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Does the restaurant have an accessible-height sink in the bathroom?YesNoUnsure
Does this restaurant offer large print menus for guests with visual impairments?YesNoUnsure
Does the restaurant have wide clearance into the bathroom for guests with mobility restrictions?YesNoUnsure
Does the restaurant have fixed grab bars for the toilets in the bathroom?YesNoUnsure
Does this restaurant offer an accessible route through the dining areas for guests with mobility, hearing, or visual impairments? This route should be well-lit, free of obstructions, and step-free.YesNoUnsure
Does this restaurant have visual emergency systems to accommodate guests with hearing impairments?YesNoUnsure
Does this restaurant have audible emergency systems to accommodate guests with vision impairments?YesNoUnsure
Does this restaurant offer van accessible parking? These spaces have a wider access aisle, vertical clearance and additional signage.YesNoUnsure
Is a bathroom with a bidet for guests with mobility impairments available at this restaurant?YesNoUnsure
Are emotional support animals allowed at this restaurant?YesNoUnsure
All reviews almond croissant ham kouign amann pandan cakes bread pain au chocolat new york times amazing croissants glass cube minute queue worth the wait limited seating coffee order hole in the wall warehouse style saturday morning
How difficult is it to make a coffee without burning it ( almost impossible )
How difficult is it to make a croissant or donught ( almost impossible )
But this place gets it wrong all the time.
The ordering process is so confusing and...More
This place offers a very different concept in breakfasts.
Firstly it’s a working Industrial Unit that only sells croissants and coffee.you are seated on blocks and it’s a first come first served concept.
The croissants are delicious ( I counted 8 different variations including savoury)....More
The ham and cheese is a MUST to try. In fact, if you have only one option, I suggest going for ham and cheese only. Made to perfection and does not crumble as easily like some of the other croissants I’ve had else where.
Located in the Fitzroy suburb down a smallish side street in what can best be described as a working bakery. The freshly made croissants and muffins are very good (although no better than many other places), but the big negative is that there are no...More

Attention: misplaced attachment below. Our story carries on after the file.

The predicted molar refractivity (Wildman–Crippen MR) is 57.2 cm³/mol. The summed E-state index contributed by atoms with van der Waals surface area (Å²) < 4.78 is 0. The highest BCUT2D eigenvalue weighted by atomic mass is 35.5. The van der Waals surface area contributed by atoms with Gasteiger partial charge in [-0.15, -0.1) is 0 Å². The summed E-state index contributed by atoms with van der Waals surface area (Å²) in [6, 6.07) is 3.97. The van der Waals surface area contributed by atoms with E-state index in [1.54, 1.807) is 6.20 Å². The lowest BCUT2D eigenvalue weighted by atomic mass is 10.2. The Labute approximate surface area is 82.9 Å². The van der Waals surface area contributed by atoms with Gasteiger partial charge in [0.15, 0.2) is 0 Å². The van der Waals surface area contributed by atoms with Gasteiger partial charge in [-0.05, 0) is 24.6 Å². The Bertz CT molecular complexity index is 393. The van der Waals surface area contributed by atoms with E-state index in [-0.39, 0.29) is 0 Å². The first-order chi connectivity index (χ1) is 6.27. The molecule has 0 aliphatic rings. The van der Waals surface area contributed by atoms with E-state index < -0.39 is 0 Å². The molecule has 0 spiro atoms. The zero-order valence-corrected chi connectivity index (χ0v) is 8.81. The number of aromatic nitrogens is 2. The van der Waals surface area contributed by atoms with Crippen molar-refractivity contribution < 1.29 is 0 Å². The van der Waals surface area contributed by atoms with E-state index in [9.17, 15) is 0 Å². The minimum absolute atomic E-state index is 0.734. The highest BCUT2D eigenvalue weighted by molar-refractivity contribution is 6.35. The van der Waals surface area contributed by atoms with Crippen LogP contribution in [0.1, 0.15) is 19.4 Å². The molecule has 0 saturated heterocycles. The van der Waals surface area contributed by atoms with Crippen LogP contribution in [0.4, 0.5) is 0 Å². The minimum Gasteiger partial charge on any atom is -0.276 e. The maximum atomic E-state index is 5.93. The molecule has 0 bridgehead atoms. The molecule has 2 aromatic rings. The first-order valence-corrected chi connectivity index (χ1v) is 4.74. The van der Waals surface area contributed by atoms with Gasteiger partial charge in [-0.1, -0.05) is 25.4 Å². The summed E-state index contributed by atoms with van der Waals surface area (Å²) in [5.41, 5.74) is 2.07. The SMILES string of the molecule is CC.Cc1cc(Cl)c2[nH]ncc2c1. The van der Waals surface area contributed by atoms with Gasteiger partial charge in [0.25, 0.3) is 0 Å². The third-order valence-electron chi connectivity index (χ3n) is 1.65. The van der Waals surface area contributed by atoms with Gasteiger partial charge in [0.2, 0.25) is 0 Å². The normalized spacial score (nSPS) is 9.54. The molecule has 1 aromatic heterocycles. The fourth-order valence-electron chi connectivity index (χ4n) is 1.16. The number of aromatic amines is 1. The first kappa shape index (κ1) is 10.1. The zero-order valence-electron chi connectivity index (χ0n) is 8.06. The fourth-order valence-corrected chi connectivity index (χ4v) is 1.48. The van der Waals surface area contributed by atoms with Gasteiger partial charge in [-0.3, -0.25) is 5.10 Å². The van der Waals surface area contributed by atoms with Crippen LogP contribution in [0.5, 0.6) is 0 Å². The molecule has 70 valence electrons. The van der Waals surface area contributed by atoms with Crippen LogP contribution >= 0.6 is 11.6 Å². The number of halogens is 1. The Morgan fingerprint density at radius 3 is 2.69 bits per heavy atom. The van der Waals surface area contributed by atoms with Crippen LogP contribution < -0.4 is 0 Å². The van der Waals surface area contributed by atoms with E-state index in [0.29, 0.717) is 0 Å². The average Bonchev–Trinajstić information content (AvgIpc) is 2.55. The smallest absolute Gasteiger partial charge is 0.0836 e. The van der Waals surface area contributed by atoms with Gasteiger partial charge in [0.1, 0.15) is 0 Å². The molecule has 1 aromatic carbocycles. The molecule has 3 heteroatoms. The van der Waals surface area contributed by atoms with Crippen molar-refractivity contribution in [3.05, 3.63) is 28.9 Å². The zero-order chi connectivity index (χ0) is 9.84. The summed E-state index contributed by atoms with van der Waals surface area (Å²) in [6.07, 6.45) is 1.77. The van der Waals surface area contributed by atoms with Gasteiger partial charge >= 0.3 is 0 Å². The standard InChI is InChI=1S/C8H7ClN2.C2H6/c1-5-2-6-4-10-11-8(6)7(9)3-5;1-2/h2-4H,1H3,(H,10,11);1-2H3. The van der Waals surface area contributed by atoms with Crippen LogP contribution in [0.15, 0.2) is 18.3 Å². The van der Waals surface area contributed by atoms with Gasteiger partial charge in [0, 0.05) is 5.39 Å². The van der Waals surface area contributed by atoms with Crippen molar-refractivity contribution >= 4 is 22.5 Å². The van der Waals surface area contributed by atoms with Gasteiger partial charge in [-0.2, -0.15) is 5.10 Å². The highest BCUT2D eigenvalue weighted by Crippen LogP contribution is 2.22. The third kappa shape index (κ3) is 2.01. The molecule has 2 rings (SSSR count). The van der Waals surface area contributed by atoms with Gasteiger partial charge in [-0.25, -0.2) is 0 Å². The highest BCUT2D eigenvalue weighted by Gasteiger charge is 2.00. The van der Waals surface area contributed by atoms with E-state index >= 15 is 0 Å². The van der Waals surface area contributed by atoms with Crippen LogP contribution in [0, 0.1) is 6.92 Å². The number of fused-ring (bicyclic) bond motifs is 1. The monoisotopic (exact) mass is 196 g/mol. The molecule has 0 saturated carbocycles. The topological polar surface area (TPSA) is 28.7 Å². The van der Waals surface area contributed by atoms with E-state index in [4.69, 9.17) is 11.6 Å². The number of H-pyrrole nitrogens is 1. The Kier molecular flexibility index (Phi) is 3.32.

A great concept, large open plan kitchen to see the busy team creating their laminated delights. A queue round the block building the excitement. Slightly disappointed not to be able to get the once a year only Anzac special but the pastries were great. Not...More
An amazing range of croissant based baked goods, classic, sweet and savoury. The hot cross croissant at Easter were amazing. You can eat in or take away - either way you will be entertained by watching the process of making the products inside a glassed...More
After queuing for 30min I was quite annoyed to find only ONE server up at the counter. I won't deny that the croissant was good but the staff should really consider rethinking their organisation and processing of orders because the wait certainly put a lot...More
Came to this place expecting the “best croissants in the world”. Sadly instead just had a 30 minute queue, rushed atmosphere with minimal seating, and long wait for hot drink. Only one person serving which seems inefficient. Very expensive. Nice pastries but have had ones...More
Fitzroy is an unusual blend of working class roots, hip gentrification, and a robust bohemian work ethic. Along Brunswick Street and its side streets, you'll find little independent shops where local clothes and furniture designers display their wares. There are specialist bookshops, funky record bars, and quality vintage clothing shops where browsing is the next best thing to buying. Gertrude Street is famous for its
cuisine and art galleries, but if you want to buy an old-fashioned snooker table, there is a shop for that too. Small pubs still exist, tucked away on the corners of suburban side streets that serve up traditional Sunday roasts. Live music abounds, and the street performers play so hard you worry to tip them would ruin their concentration. Venture to the Spanish quarter on Johnston Street and you may even find street dancing. It is all happening amidst off-beat street murals and the shuffle of a very funky neighborhood that embraces both old and new.